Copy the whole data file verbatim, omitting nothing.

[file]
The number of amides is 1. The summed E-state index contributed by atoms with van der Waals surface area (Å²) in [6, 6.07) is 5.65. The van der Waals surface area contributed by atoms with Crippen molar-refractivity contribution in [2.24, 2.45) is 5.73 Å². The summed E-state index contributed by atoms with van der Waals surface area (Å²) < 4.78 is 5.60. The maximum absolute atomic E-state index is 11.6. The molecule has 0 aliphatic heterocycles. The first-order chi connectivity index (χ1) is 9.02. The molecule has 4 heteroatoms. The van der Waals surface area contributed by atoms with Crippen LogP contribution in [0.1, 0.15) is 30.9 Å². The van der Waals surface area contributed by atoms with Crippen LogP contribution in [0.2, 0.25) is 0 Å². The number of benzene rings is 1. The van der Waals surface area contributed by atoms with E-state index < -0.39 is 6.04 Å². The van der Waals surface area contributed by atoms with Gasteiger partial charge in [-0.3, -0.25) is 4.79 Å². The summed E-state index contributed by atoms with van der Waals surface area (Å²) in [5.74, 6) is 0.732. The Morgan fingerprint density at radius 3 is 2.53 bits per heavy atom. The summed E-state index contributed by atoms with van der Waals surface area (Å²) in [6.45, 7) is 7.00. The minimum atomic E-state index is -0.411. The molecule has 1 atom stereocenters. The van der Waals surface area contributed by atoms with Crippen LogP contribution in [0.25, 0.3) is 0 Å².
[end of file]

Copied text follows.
The number of amides is 1. The summed E-state index contributed by atoms with van der Waals surface area (Å²) in [6, 6.07) is 5.65. The van der Waals surface area contributed by atoms with Crippen molar-refractivity contribution in [2.24, 2.45) is 5.73 Å². The summed E-state index contributed by atoms with van der Waals surface area (Å²) < 4.78 is 5.60. The maximum absolute atomic E-state index is 11.6. The molecule has 0 aliphatic heterocycles. The first-order chi connectivity index (χ1) is 9.02. The molecule has 4 heteroatoms. The van der Waals surface area contributed by atoms with Crippen LogP contribution in [0.1, 0.15) is 30.9 Å². The van der Waals surface area contributed by atoms with Crippen LogP contribution in [0.2, 0.25) is 0 Å². The number of benzene rings is 1. The van der Waals surface area contributed by atoms with E-state index < -0.39 is 6.04 Å². The van der Waals surface area contributed by atoms with Gasteiger partial charge in [-0.3, -0.25) is 4.79 Å². The summed E-state index contributed by atoms with van der Waals surface area (Å²) in [5.74, 6) is 0.732. The Morgan fingerprint density at radius 3 is 2.53 bits per heavy atom. The summed E-state index contributed by atoms with van der Waals surface area (Å²) in [6.45, 7) is 7.00. The minimum atomic E-state index is -0.411. The molecule has 1 atom stereocenters. The van der Waals surface area contributed by atoms with Crippen LogP contribution in [0.25, 0.3) is 0 Å².